Next Article in Journal
Normalization of Echo Features Derived from Full-Waveform Airborne Laser Scanning Data
Next Article in Special Issue
A Test of the New VIIRS Lights Data Set: Population and Economic Output in Africa
Previous Article in Journal
Comparison of Airborne LiDAR and Satellite Hyperspectral Remote Sensing to Estimate Vascular Plant Richness in Deciduous Mediterranean Forests of Central Chile
Previous Article in Special Issue
DMSP-OLS Radiance Calibrated Nighttime Lights Time Series with Intercalibration
Open AccessArticle

Global Trends in Exposure to Light Pollution in Natural Terrestrial Ecosystems

Environment and Sustainability Institute, University of Exeter, Cornwall Campus, Penryn, Cornwall TR10 9FE, UK
*
Author to whom correspondence should be addressed.
These authors contributed equally to this work.
Academic Editors: Christopher D. Elvidge, Alexander A. Kokhanovsky and Prasad S. Thenkabail
Remote Sens. 2015, 7(3), 2715-2730; https://doi.org/10.3390/rs70302715
Received: 30 September 2014 / Revised: 19 February 2015 / Accepted: 3 March 2015 / Published: 9 March 2015
(This article belongs to the Special Issue Remote Sensing with Nighttime Lights)
The rapid growth in electric light usage across the globe has led to increasing presence of artificial light in natural and semi-natural ecosystems at night. This occurs both due to direct illumination and skyglow - scattered light in the atmosphere. There is increasing concern about the effects of artificial light on biological processes, biodiversity and the functioning of ecosystems. We combine intercalibrated Defense Meteorological Satellite Program’s Operational Linescan System (DMSP/OLS) images of stable night-time lights for the period 1992 to 2012 with a remotely sensed landcover product (GLC2000) to assess recent changes in exposure to artificial light at night in 43 global ecosystem types. We find that Mediterranean-climate ecosystems have experienced the greatest increases in exposure, followed by temperate ecosystems. Boreal, Arctic and montane systems experienced the lowest increases. In tropical and subtropical regions, the greatest increases are in mangroves and subtropical needleleaf and mixed forests, and in arid regions increases are mainly in forest and agricultural areas. The global ecosystems experiencing the greatest increase in exposure to artificial light are already localized and fragmented, and often of particular conservation importance due to high levels of diversity, endemism and rarity. Night time remote sensing can play a key role in identifying the extent to which natural ecosystems are exposed to light pollution. View Full-Text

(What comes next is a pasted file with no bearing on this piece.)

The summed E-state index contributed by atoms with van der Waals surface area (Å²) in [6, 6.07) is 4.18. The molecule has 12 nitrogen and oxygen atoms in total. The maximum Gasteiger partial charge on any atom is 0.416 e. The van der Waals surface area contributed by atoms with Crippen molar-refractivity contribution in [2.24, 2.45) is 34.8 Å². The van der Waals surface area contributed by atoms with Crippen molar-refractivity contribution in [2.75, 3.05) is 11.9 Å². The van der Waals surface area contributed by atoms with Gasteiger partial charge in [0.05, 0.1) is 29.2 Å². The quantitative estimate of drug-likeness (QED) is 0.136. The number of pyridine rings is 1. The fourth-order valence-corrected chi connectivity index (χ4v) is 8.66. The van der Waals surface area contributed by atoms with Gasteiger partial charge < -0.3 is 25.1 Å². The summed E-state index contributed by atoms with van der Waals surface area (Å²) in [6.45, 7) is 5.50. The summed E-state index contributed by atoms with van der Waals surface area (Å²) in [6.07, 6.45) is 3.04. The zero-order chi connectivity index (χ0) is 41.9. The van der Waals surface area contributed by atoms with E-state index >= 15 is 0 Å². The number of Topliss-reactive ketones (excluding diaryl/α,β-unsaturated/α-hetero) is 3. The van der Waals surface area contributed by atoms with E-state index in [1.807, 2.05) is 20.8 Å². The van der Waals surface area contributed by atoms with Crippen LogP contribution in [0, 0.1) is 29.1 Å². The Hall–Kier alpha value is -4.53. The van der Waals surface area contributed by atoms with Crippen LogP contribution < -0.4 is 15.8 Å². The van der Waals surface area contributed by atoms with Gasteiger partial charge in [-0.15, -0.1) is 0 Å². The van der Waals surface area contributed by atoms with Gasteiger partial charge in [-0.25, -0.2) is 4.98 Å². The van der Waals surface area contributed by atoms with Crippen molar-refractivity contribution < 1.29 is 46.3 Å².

Keywords: biome; landcover; night; photopollution; urbanisation biome; landcover; night; photopollution; urbanisation
Show Figures

Graphical abstract

MDPI and ACS Style

Bennie, J.; Duffy, J.P.; Davies, T.W.; Correa-Cano, M.E.; Gaston, K.J. Global Trends in Exposure to Light Pollution in Natural Terrestrial Ecosystems. Remote Sens. 2015, 7, 2715-2730.

Show more citation formats Show less citations formats

Article Access Map by Country/Region

1
Only visits after 24 November 2015 are recorded.
Search more from Scilit
 
Search
Back to TopTop